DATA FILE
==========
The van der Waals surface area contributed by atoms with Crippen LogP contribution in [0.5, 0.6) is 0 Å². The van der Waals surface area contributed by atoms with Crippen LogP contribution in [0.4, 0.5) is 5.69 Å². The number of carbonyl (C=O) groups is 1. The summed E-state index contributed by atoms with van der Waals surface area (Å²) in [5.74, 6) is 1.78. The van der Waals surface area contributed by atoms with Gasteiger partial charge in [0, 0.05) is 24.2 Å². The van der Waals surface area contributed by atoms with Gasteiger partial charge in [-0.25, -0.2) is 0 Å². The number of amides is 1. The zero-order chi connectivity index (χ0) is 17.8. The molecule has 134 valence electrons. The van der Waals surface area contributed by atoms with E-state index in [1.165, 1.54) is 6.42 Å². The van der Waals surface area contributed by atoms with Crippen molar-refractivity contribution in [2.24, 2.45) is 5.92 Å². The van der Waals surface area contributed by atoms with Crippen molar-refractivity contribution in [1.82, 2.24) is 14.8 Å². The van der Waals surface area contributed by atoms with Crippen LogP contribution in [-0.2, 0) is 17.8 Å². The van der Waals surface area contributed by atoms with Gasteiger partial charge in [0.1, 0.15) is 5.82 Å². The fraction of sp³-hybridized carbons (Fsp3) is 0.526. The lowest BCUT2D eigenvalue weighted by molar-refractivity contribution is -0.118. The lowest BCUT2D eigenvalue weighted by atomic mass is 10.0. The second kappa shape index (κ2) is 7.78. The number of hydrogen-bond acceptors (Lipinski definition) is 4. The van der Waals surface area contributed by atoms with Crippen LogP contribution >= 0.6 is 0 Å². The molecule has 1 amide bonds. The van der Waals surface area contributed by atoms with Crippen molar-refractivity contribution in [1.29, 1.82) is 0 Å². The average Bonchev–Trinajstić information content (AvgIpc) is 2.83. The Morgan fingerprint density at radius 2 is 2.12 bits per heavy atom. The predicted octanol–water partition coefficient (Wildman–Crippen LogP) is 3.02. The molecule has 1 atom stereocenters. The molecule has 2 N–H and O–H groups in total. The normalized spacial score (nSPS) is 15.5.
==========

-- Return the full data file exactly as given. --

The van der Waals surface area contributed by atoms with Crippen LogP contribution in [0.5, 0.6) is 0 Å². The van der Waals surface area contributed by atoms with Crippen LogP contribution in [0.4, 0.5) is 5.69 Å². The number of carbonyl (C=O) groups is 1. The summed E-state index contributed by atoms with van der Waals surface area (Å²) in [5.74, 6) is 1.78. The van der Waals surface area contributed by atoms with Gasteiger partial charge in [0, 0.05) is 24.2 Å². The van der Waals surface area contributed by atoms with Gasteiger partial charge in [-0.25, -0.2) is 0 Å². The number of amides is 1. The zero-order chi connectivity index (χ0) is 17.8. The molecule has 134 valence electrons. The van der Waals surface area contributed by atoms with E-state index in [1.165, 1.54) is 6.42 Å². The van der Waals surface area contributed by atoms with Crippen molar-refractivity contribution in [2.24, 2.45) is 5.92 Å². The van der Waals surface area contributed by atoms with Crippen molar-refractivity contribution in [1.82, 2.24) is 14.8 Å². The van der Waals surface area contributed by atoms with Crippen LogP contribution in [-0.2, 0) is 17.8 Å². The van der Waals surface area contributed by atoms with Gasteiger partial charge in [0.1, 0.15) is 5.82 Å². The fraction of sp³-hybridized carbons (Fsp3) is 0.526. The lowest BCUT2D eigenvalue weighted by molar-refractivity contribution is -0.118. The lowest BCUT2D eigenvalue weighted by atomic mass is 10.0. The second kappa shape index (κ2) is 7.78. The number of hydrogen-bond acceptors (Lipinski definition) is 4. The van der Waals surface area contributed by atoms with Crippen LogP contribution >= 0.6 is 0 Å². The molecule has 1 amide bonds. The van der Waals surface area contributed by atoms with Crippen molar-refractivity contribution in [1.29, 1.82) is 0 Å². The average Bonchev–Trinajstić information content (AvgIpc) is 2.83. The Morgan fingerprint density at radius 2 is 2.12 bits per heavy atom. The predicted octanol–water partition coefficient (Wildman–Crippen LogP) is 3.02. The molecule has 1 atom stereocenters. The molecule has 2 N–H and O–H groups in total. The normalized spacial score (nSPS) is 15.5.